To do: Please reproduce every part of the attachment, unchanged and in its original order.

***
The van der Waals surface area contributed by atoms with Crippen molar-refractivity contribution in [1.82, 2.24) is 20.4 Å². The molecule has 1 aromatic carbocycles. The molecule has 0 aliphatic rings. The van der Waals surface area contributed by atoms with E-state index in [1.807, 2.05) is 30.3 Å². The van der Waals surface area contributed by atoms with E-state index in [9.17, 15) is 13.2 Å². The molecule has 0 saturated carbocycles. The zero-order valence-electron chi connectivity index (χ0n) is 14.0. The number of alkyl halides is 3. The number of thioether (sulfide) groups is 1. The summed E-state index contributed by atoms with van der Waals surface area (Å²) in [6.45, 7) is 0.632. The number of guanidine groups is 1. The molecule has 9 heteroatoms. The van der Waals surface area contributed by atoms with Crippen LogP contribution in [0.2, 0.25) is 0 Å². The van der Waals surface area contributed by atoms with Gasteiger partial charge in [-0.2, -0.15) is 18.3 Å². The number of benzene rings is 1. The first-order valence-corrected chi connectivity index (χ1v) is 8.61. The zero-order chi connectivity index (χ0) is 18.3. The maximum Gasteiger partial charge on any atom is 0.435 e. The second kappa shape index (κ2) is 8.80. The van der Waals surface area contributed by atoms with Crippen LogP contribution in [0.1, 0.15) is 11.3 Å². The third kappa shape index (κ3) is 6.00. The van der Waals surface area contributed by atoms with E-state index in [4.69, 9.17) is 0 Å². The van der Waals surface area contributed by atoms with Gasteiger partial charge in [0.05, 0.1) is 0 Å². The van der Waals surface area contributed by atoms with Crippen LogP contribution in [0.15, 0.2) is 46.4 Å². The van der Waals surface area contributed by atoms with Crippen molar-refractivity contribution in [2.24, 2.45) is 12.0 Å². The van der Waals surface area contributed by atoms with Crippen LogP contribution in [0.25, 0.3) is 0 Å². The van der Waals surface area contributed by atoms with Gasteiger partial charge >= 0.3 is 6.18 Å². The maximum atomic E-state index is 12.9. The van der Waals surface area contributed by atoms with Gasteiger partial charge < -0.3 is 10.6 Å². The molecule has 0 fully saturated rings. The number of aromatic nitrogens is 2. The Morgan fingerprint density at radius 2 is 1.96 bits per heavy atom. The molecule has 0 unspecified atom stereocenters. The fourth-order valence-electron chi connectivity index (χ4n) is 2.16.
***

The van der Waals surface area contributed by atoms with Crippen molar-refractivity contribution in [1.82, 2.24) is 20.4 Å². The molecule has 1 aromatic carbocycles. The molecule has 0 aliphatic rings. The van der Waals surface area contributed by atoms with E-state index in [1.807, 2.05) is 30.3 Å². The van der Waals surface area contributed by atoms with E-state index in [9.17, 15) is 13.2 Å². The molecule has 0 saturated carbocycles. The zero-order valence-electron chi connectivity index (χ0n) is 14.0. The number of alkyl halides is 3. The number of thioether (sulfide) groups is 1. The summed E-state index contributed by atoms with van der Waals surface area (Å²) in [6.45, 7) is 0.632. The number of guanidine groups is 1. The molecule has 9 heteroatoms. The van der Waals surface area contributed by atoms with Crippen LogP contribution in [0.2, 0.25) is 0 Å². The van der Waals surface area contributed by atoms with Gasteiger partial charge in [-0.2, -0.15) is 18.3 Å². The number of benzene rings is 1. The first-order valence-corrected chi connectivity index (χ1v) is 8.61. The zero-order chi connectivity index (χ0) is 18.3. The maximum Gasteiger partial charge on any atom is 0.435 e. The second kappa shape index (κ2) is 8.80. The van der Waals surface area contributed by atoms with Crippen LogP contribution in [0.1, 0.15) is 11.3 Å². The third kappa shape index (κ3) is 6.00. The van der Waals surface area contributed by atoms with E-state index in [4.69, 9.17) is 0 Å². The van der Waals surface area contributed by atoms with Gasteiger partial charge in [0.05, 0.1) is 0 Å². The van der Waals surface area contributed by atoms with Crippen LogP contribution in [0.15, 0.2) is 46.4 Å². The van der Waals surface area contributed by atoms with Crippen molar-refractivity contribution in [2.24, 2.45) is 12.0 Å². The van der Waals surface area contributed by atoms with Crippen LogP contribution in [0.25, 0.3) is 0 Å². The van der Waals surface area contributed by atoms with Gasteiger partial charge >= 0.3 is 6.18 Å². The maximum atomic E-state index is 12.9. The van der Waals surface area contributed by atoms with Gasteiger partial charge < -0.3 is 10.6 Å². The molecule has 0 fully saturated rings. The number of aromatic nitrogens is 2. The Morgan fingerprint density at radius 2 is 1.96 bits per heavy atom. The molecule has 0 unspecified atom stereocenters. The fourth-order valence-electron chi connectivity index (χ4n) is 2.16.